Environmental groups from around the country joined forces recently to block oil and natural gas exploration near some national parks in the western state of Utah and won. But, the victory may be short-lived.
Flying towards Canyonlands National Park in southern Utah, a flat and barren land gently rises into dark red and cream colored masses of rock, in places forming spires that thrust high above the sandstone plateau. The Colorado River, a light green ribbon of water, cuts through the steep and winding canyon walls. Flying closer to the ground, one can see a fleet of trucks sitting adjacent to these dramatic landscapes, ready to roll across the delicate desert soil.
In a nearby 9,300-hectare area run by the Bureau of Land Management of Utah, or BLM, oil and gas companies funded a controversial exploratory project. The BLM authorized seismic exploration companies to use 23,000-kilogram "thumper" trucks to search for oil. The trucks sent seismic vibrations underneath the ground to record what's there. The "thumper" trucks have tires the size of small cars. They crush the soil and create deep ruts on the ground surface. And that's one of the reasons environmental groups fought oil exploration here.
Two months ago, environmental groups led by the Southern Utah Wilderness Alliance, known as SUWA, convinced the Interior Board of Land Appeals, a federal court that governs cases involving public lands and natural resources, that the project was causing significant environmental damage.
"The land does have a voice," said Bruce Gordon, a member of SUWA. "This countryside we just flew over is unique in the world. The Canyon-lands country of Utah are totally unique, I don't think it should be sacrificed."
At the heart of the issue right now is what's on the surface - the cryptobiotic soil. This soil, comprised of bacteria, lichens, mosses, and other organisms, represents over 70 percent of the living desert ground cover in this area. The soil damaged by the trucks could take up to 250 years to recover, and park officials worry that increased numbers of off-road vehicles will use the tracks made by the trucks, making the damage even more severe. But Don Banks, a spokesperson for the BLM in Utah, does not agree.
"Our assessment was that this work was primarily on existing roads and trails," he said. "In total there was new surface disturbance to around 35 acres and only a small portion of that involves cryptobiotic soils."
However, the attorney for the environmental group SUWA, Steve Bloch, says Mr. Bank's figures are wrong. Mr. Bloch says the oil and gas companies and the seismic companies that were carrying out the work insisted that the trucks needed to stay on straight lines in order to collect accurate data.
"We have been on the ground watching this project as it unfolded," he said. "In some instances the trucks have been able to utilize existing roads and trails. But the trucks need to travel on essentially straight lines. These are straight lines that were drawn with a ruler, they are straight lines."
And that, Mr. Bloch says, means the trucks have to leave existing roads and cross pristine soils. The potential for damage to these soils is what helped win the battle for SUWA and the other environmental groups. But the fight is not over. The Bureau of Land Management is driven by the Bush administration's plan to expand energy development on federal lands. An internal memo from the Department of Interior in January of this year states that the BLM in Utah should make oil and gas exploration its number one priority. It's clear Don Banks plans to do just that.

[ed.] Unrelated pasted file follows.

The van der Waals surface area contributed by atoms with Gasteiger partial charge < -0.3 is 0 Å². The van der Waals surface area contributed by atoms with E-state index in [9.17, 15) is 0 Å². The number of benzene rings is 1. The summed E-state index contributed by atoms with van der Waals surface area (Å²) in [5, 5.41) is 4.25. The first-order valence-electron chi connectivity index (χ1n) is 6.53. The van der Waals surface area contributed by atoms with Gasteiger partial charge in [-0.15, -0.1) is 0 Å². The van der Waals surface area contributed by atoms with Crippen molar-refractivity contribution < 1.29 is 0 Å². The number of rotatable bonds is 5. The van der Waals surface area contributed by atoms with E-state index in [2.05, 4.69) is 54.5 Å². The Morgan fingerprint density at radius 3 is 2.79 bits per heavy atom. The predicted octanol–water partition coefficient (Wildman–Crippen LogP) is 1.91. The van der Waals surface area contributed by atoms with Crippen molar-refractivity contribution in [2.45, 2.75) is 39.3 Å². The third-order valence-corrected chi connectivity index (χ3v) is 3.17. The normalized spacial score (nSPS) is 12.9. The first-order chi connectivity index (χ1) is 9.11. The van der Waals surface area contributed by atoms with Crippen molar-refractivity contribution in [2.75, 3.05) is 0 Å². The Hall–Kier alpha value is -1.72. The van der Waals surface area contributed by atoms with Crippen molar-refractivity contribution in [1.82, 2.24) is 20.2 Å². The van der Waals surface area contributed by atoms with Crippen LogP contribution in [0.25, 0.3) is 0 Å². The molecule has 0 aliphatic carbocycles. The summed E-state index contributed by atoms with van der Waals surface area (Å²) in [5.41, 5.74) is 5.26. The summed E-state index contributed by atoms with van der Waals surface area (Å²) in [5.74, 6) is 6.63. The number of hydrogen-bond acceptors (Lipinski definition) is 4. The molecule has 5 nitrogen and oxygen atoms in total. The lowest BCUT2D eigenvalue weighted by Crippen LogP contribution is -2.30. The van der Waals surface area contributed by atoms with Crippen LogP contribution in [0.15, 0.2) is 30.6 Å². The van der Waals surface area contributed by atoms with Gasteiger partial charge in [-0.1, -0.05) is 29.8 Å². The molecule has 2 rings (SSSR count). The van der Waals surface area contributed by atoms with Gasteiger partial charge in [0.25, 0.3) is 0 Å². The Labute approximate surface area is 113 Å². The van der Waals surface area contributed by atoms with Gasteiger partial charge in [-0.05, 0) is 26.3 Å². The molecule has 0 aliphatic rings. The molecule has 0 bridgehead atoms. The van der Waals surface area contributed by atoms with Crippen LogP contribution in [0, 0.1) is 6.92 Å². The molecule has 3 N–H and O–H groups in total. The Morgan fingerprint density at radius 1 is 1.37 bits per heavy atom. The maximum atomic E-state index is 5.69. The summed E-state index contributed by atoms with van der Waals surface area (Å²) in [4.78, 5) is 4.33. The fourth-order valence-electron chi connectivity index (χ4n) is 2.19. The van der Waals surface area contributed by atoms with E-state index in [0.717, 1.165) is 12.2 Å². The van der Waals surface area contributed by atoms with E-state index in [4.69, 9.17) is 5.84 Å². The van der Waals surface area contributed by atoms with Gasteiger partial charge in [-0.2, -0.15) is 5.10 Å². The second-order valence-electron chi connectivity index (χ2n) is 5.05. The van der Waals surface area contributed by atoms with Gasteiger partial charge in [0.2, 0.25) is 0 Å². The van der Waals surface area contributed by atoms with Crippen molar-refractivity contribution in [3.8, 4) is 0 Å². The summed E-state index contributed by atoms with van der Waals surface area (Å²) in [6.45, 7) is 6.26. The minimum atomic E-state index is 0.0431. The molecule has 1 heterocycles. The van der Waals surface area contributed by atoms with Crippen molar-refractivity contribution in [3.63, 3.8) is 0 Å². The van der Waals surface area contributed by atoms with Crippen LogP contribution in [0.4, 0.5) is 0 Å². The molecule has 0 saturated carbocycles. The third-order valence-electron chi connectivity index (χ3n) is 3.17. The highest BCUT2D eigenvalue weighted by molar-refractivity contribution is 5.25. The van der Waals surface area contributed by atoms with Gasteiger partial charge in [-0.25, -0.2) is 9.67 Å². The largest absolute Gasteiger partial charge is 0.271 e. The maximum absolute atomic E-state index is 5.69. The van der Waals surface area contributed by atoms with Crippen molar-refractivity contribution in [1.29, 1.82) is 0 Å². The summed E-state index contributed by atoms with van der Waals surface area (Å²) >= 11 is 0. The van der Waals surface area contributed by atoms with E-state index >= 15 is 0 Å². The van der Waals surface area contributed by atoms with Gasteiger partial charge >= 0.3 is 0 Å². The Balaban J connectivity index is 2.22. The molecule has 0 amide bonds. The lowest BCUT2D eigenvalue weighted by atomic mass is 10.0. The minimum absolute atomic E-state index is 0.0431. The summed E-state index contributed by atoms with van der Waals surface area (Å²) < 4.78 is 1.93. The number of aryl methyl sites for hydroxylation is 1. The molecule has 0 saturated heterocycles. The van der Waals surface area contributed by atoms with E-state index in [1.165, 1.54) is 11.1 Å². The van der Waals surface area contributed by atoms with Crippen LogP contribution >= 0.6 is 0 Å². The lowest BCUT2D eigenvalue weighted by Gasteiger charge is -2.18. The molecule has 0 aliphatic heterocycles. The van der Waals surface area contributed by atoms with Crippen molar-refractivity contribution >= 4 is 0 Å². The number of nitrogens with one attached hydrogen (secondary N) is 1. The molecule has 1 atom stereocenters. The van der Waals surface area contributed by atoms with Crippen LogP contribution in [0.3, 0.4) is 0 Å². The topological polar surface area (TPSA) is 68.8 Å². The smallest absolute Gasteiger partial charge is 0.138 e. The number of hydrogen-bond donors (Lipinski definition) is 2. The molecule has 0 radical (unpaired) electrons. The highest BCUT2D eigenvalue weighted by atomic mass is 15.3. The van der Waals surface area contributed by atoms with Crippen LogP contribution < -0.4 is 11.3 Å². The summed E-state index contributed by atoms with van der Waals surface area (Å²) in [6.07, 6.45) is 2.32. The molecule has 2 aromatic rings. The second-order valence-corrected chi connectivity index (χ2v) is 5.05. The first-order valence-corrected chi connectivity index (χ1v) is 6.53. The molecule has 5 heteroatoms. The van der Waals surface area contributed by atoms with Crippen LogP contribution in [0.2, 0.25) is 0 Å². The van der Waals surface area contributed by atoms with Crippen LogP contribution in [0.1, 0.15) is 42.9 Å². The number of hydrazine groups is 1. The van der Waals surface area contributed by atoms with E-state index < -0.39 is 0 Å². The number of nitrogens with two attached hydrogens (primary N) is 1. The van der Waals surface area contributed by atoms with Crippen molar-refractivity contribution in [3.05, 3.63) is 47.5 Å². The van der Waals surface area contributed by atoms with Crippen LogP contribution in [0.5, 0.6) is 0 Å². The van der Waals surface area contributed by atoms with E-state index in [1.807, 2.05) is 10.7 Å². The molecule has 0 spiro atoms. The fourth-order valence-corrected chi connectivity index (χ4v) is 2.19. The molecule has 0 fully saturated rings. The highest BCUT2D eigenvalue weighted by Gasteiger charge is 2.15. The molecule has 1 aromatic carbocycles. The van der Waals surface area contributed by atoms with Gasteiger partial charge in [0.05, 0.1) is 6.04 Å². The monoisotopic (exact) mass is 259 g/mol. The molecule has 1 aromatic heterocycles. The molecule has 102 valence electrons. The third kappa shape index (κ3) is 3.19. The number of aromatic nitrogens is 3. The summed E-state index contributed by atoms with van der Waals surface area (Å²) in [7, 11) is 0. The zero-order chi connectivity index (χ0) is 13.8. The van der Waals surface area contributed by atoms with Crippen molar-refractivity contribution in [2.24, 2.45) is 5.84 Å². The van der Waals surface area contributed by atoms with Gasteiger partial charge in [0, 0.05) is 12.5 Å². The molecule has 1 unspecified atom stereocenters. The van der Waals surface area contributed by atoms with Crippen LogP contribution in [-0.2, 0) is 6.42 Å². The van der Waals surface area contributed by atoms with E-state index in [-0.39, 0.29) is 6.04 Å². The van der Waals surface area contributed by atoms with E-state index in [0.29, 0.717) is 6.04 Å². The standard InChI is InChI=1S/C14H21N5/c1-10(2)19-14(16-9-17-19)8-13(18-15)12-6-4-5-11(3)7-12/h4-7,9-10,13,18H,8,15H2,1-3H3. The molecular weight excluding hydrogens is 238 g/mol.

"We look forward to providing the court with additional information and once we do, we are optimistic that the judge will ultimately agree with our assessment that the impacts of this project do not pose a significant impact to the environment," he said.
But the environmental army led by SUWA will continue to stand guard over the land it feels is threatened. "I don't think it is as simple as the BLM would hope," Mr. Bloch said. "I think Don knows we are not going to make it simple for them."
It usually takes several months or years, for the Interior Board of Land Appeals to reach a decision about whether to let projects like this one start up again. But the Bush administration doesn't want to wait. It has ordered the board to make a decision by August 31 of this year. Even if the board lets the project proceed, attorney Steve Bloch says SUWA will appeal the ruling to the federal district court. The thought of an industrial complex built within the rare red rock country of southern Utah motivates SUWA to continue fighting. Glimpses of development and accompanying industrial intrusions already exist.
The BLM has leased and re-leased land adjacent to southern Utah parks for oil exploration and mining since the 1950s. A working oil pump overlooking Arches National Park stands out like a rusty metal monster amidst the quiet red rock country. The rhythm of the pump beats like an alien's heartbeat, its breath, the smell of burnt rubber, penetrates the air. This is what Heidi Macintosh, conservation director for SUWA, fears will multiply in this desert if the BLM continues to provide leases to oil and gas companies.
"The question is not whether we need to produce oil, we do, everybody drives," she said. "The question is whether you do it here in one of the most scenic, remote places in the world. The answer has to be, 'no.' This is just too beautiful."
Americans consume nearly 40 percent of the world's oil reserves. Oil and gas companies are scouring U.S. soil for this "black gold" to help meet the country's energy needs. But SUWA believes some areas, like the rare red rock country of Southern Utah, should be off-limits. Right now the environmentalists are winning the battle for Southern Utah, but both sides vow to continue the fight.